President Donald Trump and Democrat Joe Biden squared off, in a way, Thursday night, their scuttled second debate replaced by dueling televised town halls several channels apart.
The odd spectacle, which deprived most viewers of a simultaneous look at the candidates just 19 days before Election Day, seemed fitting for a race unlike any other, as yet another campaign ritual was changed by the pandemic that has killed 215,000 Americans and rewritten the norms of society.
The presidential rivals took questions in different cities on different networks: Trump on NBC from Miami, Biden on ABC from Philadelphia. Trump backed out of plans for the presidential faceoff originally scheduled for the evening after debate organizers said it would be held virtually following Trump’s COVID-19 diagnosis.
The town halls offered a different format for the two candidates to present themselves to voters, after the pair held a chaotic and combative first debate late last month.
But Trump had no plans to change his tone. On Fox Business, he said of the first debate that “some people said I was rude, but you have to be rude. The guy’s a liar.”
In case anyone remained unaware of Trump’s tactics, Biden warned supporters at a virtual fundraiser that the president would go after him aggressively in the final weeks of the campaign.
“We’ve got 19 days left and you know he’s going to throw everything but the kitchen sink at me,” Biden said Thursday. “And it’s going to be an overwhelming torrent of lies and distortions.”
The president also repeatedly delivered pre-emptive attacks on NBC before the town hall, suggesting that he only agreed to the event because “what the hell, we get a free hour of television” and declaring that when the network hosted one for Biden ,“they asked him questions that a child could answer.”
Trump joked that he wished he could watch Biden’s appearance Thursday night because “I wanna see if he can made it through the program.”
The two men are still scheduled to occupy the same space for a debate for a second and final time next week in Nashville. But the cancellation of Thursday’s debate still reverberated for both campaigns.
Trump and Biden battled on Sept. 29 in Cleveland in a debate defined both by the president’s constant hectoring of his opponent, which sent his support lower, and by its place on the calendar: just two days before Trump announced he had tested positive for coronavirus.
Questions still remain as to when Trump last tested negative before that debate and whether he exposed Biden to the virus. The Democratic nominee has since tested negative multiple times.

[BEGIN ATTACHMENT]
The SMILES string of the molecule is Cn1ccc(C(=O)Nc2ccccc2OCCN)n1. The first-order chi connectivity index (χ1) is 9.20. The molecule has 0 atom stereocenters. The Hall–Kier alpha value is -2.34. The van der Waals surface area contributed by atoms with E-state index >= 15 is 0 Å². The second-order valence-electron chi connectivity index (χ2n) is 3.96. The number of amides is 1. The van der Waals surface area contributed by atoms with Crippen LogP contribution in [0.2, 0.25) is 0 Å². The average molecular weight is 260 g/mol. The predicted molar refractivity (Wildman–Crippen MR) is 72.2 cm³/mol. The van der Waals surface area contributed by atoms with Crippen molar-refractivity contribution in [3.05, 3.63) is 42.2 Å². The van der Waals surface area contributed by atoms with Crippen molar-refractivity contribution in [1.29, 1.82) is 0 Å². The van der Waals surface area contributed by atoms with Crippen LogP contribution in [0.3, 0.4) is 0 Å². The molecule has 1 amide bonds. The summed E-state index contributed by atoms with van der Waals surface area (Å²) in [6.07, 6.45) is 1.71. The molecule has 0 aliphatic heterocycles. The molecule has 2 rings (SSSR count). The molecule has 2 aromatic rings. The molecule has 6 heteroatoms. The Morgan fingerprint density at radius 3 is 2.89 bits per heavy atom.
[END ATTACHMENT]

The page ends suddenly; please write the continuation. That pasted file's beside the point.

Trump was hospitalized for three days, and while he later convalesced at the White House the debate commission moved to make their second debate remote — which the president immediately rejected.
What happened next set off infighting in the president’s reelection team: Instead of immediately suggesting a delay in the debates, Trump initially pulled out, only to later propose that it be rescheduled for late in October.
The Biden campaign balked, having already moved to schedule the town hall on ABC. The debate was then canceled and the Trump campaign moved to schedule its town hall — which led to a fierce backlash for NBC News’ decision to host it at the same time as Biden’s event.
NBC said it agreed to set up the dueling town hall after Trump was administered a coronavirus test Tuesday by the National Institutes of Health. Dr. Anthony Fauci and NIH clinical director Dr. Clifford Lane reviewed the test and Trump’s medical records, concluding with a “high degree of confidence” that the president was not shedding infectious virus.
Critics of NBC questioned why the network scheduled Trump for the same time, making viewers have to choose if they were interested in seeing both candidates react live in a similar format. The network considered it important that Trump be given the same format, day of the week and length of time that Biden had on NBC last week — although he will have a different moderator. Savannah Guthrie will be Trump’s host after Lester Holt moderated the Biden event.
And, as a postscript to the mess that the second debate had become on the day it would have been held, its would-be host, CSPAN’s Steve Scully, was suspended Thursday for lying when he claimed his Twitter account had been hacked earlier this month when he reached out to a former Trump aide for advice over the president’s attacks.
As the pace of the campaign speeds up in its final weeks, the two candidates first took care of other electoral necessities Thursday: Trump appeared at his midday rally in battleground North Carolina, and Biden raised campaign cash at his virtual event.
Trump spent much of the rally again downplaying the severity of the pandemic that, despite his efforts to change the subject, has become the defining issue of the campaign.
“It’s going to peter out. It’s going to end,” he said of the pandemic — just as he had last winter — even as cases have continued to increase nationwide in recent weeks.
The president’s appearance in North Carolina underscored the challenge confronting him in the final weeks as multiple polls have shown him trailing Biden nationally and in many swing states. Trump has spent much of the week on defense, campaigning in states he won in 2016, such as North Carolina and Iowa, where he campaigned Wednesday.
But despite the polling, Trump predicted a “big, beautiful red wave” on Election Night, before referencing another one of his major challenges: A cash disadvantage to the Biden campaign, which just announced raising a record-breaking $383 million in September.
Republished with the permission of the Associated Press.